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How Chord Extensions Work

Understanding Chord Extensions and Chromatic Harmony

Are you a jazz musician looking to take your skills to the next level? In this short clip from one of my video lessons, I'll show you how to use chromatic harmony to add flavor and depth to your playing.

But first, let's talk about the chords. We're essentially dealing with a ii-V-I progression, but it starts on the one. So, we have a I-ii-V pattern. The first chord is Fmi7, followed by Fmi7/Ab (which is just an inversion to give the bass player something to do). Then, we have a II7(b9) chord. Finally, instead of a regular V chord, we have a V+(b9)

Now, let's talk about the extensions. They don't change the function of the chord, but they add some strong flavors. For example, the fourth chord in the solo sequence is C+7(b9). The + symbol tells us it has an augmented fifth, and the b9 adds another extension. We end up with a chord with a major third, sharp five, flat seven, and flat nine. This gives us a lot of flavor without changing the function of the chord.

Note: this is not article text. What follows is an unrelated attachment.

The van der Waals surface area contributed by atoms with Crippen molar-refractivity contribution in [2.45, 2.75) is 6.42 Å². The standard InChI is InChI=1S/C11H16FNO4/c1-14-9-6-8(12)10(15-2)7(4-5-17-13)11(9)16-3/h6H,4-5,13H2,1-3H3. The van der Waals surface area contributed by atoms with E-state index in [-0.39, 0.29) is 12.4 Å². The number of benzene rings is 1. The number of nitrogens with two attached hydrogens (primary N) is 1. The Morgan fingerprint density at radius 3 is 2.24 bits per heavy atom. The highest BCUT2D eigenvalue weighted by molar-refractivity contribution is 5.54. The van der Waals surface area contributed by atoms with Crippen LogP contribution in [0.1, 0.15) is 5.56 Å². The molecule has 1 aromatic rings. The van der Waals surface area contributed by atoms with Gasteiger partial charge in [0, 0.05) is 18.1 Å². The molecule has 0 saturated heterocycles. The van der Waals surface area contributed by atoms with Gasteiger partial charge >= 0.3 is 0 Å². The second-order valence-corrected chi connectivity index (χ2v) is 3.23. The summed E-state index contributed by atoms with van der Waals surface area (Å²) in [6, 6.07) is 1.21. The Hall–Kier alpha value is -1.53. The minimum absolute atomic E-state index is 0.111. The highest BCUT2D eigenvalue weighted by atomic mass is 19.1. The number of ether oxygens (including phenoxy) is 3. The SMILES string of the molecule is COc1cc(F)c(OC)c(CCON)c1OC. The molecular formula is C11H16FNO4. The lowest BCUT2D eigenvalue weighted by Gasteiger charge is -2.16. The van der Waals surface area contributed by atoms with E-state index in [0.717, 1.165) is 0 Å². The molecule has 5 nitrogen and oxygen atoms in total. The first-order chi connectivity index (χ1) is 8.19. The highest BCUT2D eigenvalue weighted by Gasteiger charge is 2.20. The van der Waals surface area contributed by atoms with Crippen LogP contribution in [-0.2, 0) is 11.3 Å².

It's worth noting that this isn't a blues, but it has a bluesy sound. The chords move quickly, so we need to think more horizontally with the harmony. This means we can't play an entire scale for every chord. Instead, we need to focus on the extensions and the chromatic harmony.

The good news is that you can still blow over the top of this progression with the blues scale. The chords are passing by quickly, so you don't need to hit all the extensions. They're giving the backing a rich, strong flavor, but they're not the main focus of the solo.

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